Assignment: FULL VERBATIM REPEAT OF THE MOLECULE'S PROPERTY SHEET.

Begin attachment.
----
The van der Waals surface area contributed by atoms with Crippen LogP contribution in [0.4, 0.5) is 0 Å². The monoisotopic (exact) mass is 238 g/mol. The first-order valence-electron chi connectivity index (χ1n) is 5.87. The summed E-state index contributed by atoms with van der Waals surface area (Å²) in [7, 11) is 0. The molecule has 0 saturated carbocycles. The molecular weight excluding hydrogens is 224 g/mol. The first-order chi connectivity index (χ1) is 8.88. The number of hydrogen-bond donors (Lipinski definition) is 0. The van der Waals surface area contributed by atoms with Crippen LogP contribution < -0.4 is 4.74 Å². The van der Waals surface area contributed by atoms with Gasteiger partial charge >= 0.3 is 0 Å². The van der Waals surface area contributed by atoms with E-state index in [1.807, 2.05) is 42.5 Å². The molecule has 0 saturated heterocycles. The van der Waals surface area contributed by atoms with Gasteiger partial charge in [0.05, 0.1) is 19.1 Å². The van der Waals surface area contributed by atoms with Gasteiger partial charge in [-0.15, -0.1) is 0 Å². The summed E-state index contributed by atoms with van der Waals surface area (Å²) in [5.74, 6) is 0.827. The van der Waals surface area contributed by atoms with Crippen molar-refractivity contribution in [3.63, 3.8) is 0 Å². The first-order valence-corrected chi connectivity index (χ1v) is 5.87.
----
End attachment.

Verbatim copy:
The van der Waals surface area contributed by atoms with Crippen LogP contribution in [0.4, 0.5) is 0 Å². The monoisotopic (exact) mass is 238 g/mol. The first-order valence-electron chi connectivity index (χ1n) is 5.87. The summed E-state index contributed by atoms with van der Waals surface area (Å²) in [7, 11) is 0. The molecule has 0 saturated carbocycles. The molecular weight excluding hydrogens is 224 g/mol. The first-order chi connectivity index (χ1) is 8.88. The number of hydrogen-bond donors (Lipinski definition) is 0. The van der Waals surface area contributed by atoms with Crippen LogP contribution < -0.4 is 4.74 Å². The van der Waals surface area contributed by atoms with Gasteiger partial charge >= 0.3 is 0 Å². The van der Waals surface area contributed by atoms with E-state index in [1.807, 2.05) is 42.5 Å². The molecule has 0 saturated heterocycles. The van der Waals surface area contributed by atoms with Gasteiger partial charge in [0.05, 0.1) is 19.1 Å². The van der Waals surface area contributed by atoms with Gasteiger partial charge in [-0.15, -0.1) is 0 Å². The summed E-state index contributed by atoms with van der Waals surface area (Å²) in [5.74, 6) is 0.827. The van der Waals surface area contributed by atoms with Crippen molar-refractivity contribution in [3.63, 3.8) is 0 Å². The first-order valence-corrected chi connectivity index (χ1v) is 5.87.